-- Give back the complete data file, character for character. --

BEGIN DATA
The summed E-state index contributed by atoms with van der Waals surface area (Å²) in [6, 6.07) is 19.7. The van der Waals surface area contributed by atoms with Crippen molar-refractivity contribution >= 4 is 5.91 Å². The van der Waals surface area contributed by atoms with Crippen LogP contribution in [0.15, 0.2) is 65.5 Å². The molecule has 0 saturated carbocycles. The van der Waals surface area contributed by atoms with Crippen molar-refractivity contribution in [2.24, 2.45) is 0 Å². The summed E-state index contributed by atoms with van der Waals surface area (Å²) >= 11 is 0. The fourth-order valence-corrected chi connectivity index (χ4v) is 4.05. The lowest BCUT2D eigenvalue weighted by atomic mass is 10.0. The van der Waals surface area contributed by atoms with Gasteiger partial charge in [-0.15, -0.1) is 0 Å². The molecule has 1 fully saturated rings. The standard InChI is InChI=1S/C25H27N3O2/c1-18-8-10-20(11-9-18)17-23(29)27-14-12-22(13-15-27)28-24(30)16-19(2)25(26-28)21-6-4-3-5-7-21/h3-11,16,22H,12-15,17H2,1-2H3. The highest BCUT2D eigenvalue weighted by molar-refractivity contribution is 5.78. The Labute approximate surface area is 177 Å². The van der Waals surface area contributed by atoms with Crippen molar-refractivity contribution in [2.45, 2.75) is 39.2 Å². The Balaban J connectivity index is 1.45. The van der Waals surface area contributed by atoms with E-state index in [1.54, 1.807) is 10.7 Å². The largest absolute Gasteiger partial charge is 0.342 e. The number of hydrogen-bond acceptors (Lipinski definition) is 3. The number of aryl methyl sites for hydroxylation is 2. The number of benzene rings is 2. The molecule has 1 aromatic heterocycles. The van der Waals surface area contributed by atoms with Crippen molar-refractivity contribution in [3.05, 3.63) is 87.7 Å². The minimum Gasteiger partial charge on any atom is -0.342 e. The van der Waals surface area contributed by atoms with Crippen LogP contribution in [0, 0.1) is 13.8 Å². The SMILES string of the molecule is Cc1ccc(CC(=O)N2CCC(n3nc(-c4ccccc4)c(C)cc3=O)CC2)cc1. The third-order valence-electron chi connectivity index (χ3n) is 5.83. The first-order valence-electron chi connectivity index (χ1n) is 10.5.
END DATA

The summed E-state index contributed by atoms with van der Waals surface area (Å²) in [6, 6.07) is 19.7. The van der Waals surface area contributed by atoms with Crippen molar-refractivity contribution >= 4 is 5.91 Å². The van der Waals surface area contributed by atoms with Crippen LogP contribution in [0.15, 0.2) is 65.5 Å². The molecule has 0 saturated carbocycles. The van der Waals surface area contributed by atoms with Crippen molar-refractivity contribution in [2.24, 2.45) is 0 Å². The summed E-state index contributed by atoms with van der Waals surface area (Å²) >= 11 is 0. The fourth-order valence-corrected chi connectivity index (χ4v) is 4.05. The lowest BCUT2D eigenvalue weighted by atomic mass is 10.0. The van der Waals surface area contributed by atoms with Gasteiger partial charge in [-0.15, -0.1) is 0 Å². The molecule has 1 fully saturated rings. The standard InChI is InChI=1S/C25H27N3O2/c1-18-8-10-20(11-9-18)17-23(29)27-14-12-22(13-15-27)28-24(30)16-19(2)25(26-28)21-6-4-3-5-7-21/h3-11,16,22H,12-15,17H2,1-2H3. The highest BCUT2D eigenvalue weighted by molar-refractivity contribution is 5.78. The Labute approximate surface area is 177 Å². The van der Waals surface area contributed by atoms with Crippen molar-refractivity contribution in [2.45, 2.75) is 39.2 Å². The Balaban J connectivity index is 1.45. The van der Waals surface area contributed by atoms with E-state index in [1.54, 1.807) is 10.7 Å². The largest absolute Gasteiger partial charge is 0.342 e. The number of hydrogen-bond acceptors (Lipinski definition) is 3. The number of aryl methyl sites for hydroxylation is 2. The number of benzene rings is 2. The molecule has 1 aromatic heterocycles. The van der Waals surface area contributed by atoms with Crippen molar-refractivity contribution in [3.05, 3.63) is 87.7 Å². The minimum Gasteiger partial charge on any atom is -0.342 e. The van der Waals surface area contributed by atoms with Crippen LogP contribution in [0, 0.1) is 13.8 Å². The SMILES string of the molecule is Cc1ccc(CC(=O)N2CCC(n3nc(-c4ccccc4)c(C)cc3=O)CC2)cc1. The third-order valence-electron chi connectivity index (χ3n) is 5.83. The first-order valence-electron chi connectivity index (χ1n) is 10.5.